When you live in a home under 1,000 square feet, the biggest issue is probably finding enough storage space for those items you don’t want to see all the time. Rather than trying to cram everything into your cabinets or closets, here are some “secret” storage spaces in small homes that you might be overlooking.

Up above

The first alternative storage option is to take your items up as high as they can go. The 307 square foot El Capitan has tons of shelving in the closet and the bathroom that go up to the ceiling. The 640 square foot Regal Mountain has a laundry closet that can accommodate additional shelving and don’t forget that many of the Cozy Home plans that have stackable washers and dryers also have space above for storage.

Under the floor

Another ingenious storage idea came from Deek of Tiny Yellow House and from Ted Owens of Building with Awareness. When putting in wood flooring in your Cozy Home, leave a few floorboards loose (or cut them and add a hinge) to create an under-floor storage area. There is a good tutorial on how to do this on the DIY Network.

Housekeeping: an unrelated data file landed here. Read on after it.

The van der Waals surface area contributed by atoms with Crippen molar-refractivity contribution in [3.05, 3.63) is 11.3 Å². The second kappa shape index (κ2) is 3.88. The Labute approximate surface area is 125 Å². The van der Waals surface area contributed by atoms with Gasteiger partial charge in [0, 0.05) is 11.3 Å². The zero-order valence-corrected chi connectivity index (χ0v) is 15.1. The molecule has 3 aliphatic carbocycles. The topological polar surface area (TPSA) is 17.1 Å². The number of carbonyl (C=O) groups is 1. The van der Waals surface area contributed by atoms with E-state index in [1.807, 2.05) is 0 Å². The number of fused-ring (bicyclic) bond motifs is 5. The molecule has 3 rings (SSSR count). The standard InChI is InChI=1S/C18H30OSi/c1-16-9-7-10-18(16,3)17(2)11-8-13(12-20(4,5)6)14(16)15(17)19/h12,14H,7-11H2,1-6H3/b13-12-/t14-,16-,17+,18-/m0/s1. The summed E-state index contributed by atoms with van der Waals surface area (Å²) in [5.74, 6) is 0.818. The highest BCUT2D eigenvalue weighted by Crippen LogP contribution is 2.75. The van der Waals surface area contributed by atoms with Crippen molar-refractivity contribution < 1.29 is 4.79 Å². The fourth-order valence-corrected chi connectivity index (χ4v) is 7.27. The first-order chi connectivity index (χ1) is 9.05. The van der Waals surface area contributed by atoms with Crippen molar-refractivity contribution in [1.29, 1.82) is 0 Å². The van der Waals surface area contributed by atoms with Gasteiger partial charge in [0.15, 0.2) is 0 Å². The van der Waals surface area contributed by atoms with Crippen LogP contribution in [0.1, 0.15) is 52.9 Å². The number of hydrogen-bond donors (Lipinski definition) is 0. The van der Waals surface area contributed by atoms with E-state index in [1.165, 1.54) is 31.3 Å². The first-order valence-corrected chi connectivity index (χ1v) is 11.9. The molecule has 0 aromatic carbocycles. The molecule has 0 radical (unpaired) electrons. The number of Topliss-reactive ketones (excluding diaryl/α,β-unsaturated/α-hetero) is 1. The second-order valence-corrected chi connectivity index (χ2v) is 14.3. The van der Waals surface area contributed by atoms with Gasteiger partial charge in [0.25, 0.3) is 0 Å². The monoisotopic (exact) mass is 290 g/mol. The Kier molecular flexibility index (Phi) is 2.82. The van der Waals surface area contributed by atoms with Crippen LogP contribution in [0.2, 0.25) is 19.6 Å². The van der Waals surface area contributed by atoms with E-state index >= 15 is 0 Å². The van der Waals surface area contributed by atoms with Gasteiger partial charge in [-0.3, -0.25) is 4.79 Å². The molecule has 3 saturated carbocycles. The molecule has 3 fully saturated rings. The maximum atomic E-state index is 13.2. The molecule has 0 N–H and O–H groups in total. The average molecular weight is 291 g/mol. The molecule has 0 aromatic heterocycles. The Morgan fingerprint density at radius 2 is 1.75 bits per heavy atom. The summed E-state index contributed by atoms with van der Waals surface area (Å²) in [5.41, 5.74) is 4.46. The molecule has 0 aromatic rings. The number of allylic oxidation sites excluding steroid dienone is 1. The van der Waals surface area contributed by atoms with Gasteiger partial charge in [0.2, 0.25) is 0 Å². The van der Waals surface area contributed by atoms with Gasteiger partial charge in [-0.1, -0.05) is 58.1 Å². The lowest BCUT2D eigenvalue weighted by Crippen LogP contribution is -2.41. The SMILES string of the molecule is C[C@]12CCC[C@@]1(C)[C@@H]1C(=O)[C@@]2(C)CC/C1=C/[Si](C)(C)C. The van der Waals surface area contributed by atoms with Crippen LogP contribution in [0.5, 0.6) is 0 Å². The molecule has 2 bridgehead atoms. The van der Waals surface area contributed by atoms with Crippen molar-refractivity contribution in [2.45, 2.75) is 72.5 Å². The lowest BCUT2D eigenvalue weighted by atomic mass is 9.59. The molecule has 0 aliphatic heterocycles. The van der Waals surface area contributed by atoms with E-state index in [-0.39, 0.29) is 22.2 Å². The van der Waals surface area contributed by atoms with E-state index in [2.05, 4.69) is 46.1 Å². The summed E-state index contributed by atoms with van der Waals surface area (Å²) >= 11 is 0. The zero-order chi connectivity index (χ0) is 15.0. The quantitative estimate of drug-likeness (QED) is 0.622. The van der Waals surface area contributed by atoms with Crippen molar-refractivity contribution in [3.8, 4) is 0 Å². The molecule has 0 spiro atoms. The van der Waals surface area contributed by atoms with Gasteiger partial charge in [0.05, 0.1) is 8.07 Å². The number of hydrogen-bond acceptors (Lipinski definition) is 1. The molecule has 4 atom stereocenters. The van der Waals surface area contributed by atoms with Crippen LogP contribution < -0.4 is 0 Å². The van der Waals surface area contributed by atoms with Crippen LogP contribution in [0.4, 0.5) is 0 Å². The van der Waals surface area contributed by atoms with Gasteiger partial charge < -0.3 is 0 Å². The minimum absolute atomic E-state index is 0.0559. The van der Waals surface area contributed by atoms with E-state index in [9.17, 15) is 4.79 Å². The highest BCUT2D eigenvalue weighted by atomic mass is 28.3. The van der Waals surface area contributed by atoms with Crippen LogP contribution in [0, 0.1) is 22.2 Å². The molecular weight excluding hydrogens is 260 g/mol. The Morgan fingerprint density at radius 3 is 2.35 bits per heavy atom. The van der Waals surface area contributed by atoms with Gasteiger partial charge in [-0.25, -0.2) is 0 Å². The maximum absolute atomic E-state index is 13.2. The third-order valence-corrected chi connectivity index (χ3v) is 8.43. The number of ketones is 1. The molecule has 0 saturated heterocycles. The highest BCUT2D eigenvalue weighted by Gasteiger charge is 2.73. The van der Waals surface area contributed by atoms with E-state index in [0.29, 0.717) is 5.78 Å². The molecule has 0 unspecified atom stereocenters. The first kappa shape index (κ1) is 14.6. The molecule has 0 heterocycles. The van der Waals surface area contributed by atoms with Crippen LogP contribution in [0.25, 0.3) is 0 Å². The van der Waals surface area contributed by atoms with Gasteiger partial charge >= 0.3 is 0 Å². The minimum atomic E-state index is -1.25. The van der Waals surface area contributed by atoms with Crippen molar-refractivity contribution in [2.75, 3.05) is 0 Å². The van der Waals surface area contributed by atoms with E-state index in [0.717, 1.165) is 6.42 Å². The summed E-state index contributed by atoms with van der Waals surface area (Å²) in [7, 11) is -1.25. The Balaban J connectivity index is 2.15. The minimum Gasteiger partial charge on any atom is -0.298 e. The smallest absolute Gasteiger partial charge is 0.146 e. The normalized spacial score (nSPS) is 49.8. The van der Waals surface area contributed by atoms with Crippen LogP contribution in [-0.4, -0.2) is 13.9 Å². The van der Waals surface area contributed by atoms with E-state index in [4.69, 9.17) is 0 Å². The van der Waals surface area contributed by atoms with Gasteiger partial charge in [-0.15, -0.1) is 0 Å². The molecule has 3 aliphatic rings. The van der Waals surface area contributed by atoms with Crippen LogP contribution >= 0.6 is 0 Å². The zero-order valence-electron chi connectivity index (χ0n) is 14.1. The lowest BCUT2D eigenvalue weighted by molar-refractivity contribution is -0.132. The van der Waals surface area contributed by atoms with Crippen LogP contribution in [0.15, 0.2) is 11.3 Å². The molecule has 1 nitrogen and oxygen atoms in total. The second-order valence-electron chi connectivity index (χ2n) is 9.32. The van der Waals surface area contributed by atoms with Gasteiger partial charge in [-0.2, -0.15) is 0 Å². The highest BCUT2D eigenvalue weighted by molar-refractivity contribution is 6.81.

Inside your furniture

There’s an amazing amount of furniture out now that is designed for additional storage. Footstools with tops that lift up, chairs, sofa beds and beds with drawers, and dining chairs and dining tables with secret compartments where you can put books, items for guests, tablecloths, toilet paper and cutlery.

Under the stairs

The High Point is a 2-story Cozy Home that comes in at 781 square feet. Since it has a staircase, when constructing the home, you can build in a cabinet under the stairs that can fit seasonal items, luggage and other larger objects.

Take it outside

If you have some items that can weather the elements, purchase or build some outdoor storage cabinets or trunks that can hold your sports gear, tools and maybe even some food that is contained in buckets or another protective covering. You can place these cabinets on the deck of your Crested Butte Cozy Home, put some cushions on it and call it a bench.


Photo courtesy of DIY Network